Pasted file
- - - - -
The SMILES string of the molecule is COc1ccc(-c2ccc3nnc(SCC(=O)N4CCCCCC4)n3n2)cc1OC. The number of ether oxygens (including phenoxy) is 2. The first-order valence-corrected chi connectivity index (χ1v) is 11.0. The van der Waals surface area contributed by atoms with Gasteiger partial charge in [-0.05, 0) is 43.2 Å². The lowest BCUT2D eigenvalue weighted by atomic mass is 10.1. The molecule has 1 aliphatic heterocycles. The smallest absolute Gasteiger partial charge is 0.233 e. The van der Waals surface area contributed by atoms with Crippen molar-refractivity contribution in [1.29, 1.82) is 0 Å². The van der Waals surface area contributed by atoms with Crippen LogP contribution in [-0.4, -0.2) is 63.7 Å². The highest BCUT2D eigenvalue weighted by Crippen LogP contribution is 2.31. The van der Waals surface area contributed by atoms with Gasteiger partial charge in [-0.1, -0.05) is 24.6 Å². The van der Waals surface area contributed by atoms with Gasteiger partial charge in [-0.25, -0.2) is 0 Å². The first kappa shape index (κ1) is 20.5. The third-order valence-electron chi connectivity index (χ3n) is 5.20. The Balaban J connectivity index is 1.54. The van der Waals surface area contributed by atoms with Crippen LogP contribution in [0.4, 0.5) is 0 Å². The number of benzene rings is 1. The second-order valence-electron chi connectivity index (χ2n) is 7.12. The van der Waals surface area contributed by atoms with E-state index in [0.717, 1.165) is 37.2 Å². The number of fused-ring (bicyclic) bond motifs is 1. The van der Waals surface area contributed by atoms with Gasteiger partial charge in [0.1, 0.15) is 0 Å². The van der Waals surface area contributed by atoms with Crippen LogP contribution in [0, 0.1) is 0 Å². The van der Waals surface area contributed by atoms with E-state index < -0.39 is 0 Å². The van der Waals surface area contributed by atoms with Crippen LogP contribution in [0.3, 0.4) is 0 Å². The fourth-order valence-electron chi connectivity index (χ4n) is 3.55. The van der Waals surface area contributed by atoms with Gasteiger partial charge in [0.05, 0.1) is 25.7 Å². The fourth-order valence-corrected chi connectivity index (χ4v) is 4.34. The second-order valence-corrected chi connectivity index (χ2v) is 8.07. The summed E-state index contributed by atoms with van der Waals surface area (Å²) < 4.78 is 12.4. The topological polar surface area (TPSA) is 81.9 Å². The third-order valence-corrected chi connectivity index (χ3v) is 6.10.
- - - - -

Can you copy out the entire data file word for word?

The SMILES string of the molecule is COc1ccc(-c2ccc3nnc(SCC(=O)N4CCCCCC4)n3n2)cc1OC. The number of ether oxygens (including phenoxy) is 2. The first-order valence-corrected chi connectivity index (χ1v) is 11.0. The van der Waals surface area contributed by atoms with Gasteiger partial charge in [-0.05, 0) is 43.2 Å². The lowest BCUT2D eigenvalue weighted by atomic mass is 10.1. The molecule has 1 aliphatic heterocycles. The smallest absolute Gasteiger partial charge is 0.233 e. The van der Waals surface area contributed by atoms with Crippen molar-refractivity contribution in [1.29, 1.82) is 0 Å². The van der Waals surface area contributed by atoms with Crippen LogP contribution in [-0.4, -0.2) is 63.7 Å². The highest BCUT2D eigenvalue weighted by Crippen LogP contribution is 2.31. The van der Waals surface area contributed by atoms with Gasteiger partial charge in [-0.1, -0.05) is 24.6 Å². The van der Waals surface area contributed by atoms with Gasteiger partial charge in [-0.25, -0.2) is 0 Å². The first kappa shape index (κ1) is 20.5. The third-order valence-electron chi connectivity index (χ3n) is 5.20. The Balaban J connectivity index is 1.54. The van der Waals surface area contributed by atoms with Crippen LogP contribution in [0.4, 0.5) is 0 Å². The number of benzene rings is 1. The second-order valence-electron chi connectivity index (χ2n) is 7.12. The van der Waals surface area contributed by atoms with E-state index in [0.717, 1.165) is 37.2 Å². The number of fused-ring (bicyclic) bond motifs is 1. The van der Waals surface area contributed by atoms with Gasteiger partial charge in [0.1, 0.15) is 0 Å². The van der Waals surface area contributed by atoms with Crippen LogP contribution in [0, 0.1) is 0 Å². The van der Waals surface area contributed by atoms with E-state index < -0.39 is 0 Å². The van der Waals surface area contributed by atoms with Crippen LogP contribution in [0.3, 0.4) is 0 Å². The fourth-order valence-electron chi connectivity index (χ4n) is 3.55. The van der Waals surface area contributed by atoms with Gasteiger partial charge in [0.05, 0.1) is 25.7 Å². The fourth-order valence-corrected chi connectivity index (χ4v) is 4.34. The second-order valence-corrected chi connectivity index (χ2v) is 8.07. The summed E-state index contributed by atoms with van der Waals surface area (Å²) < 4.78 is 12.4. The topological polar surface area (TPSA) is 81.9 Å². The third-order valence-corrected chi connectivity index (χ3v) is 6.10.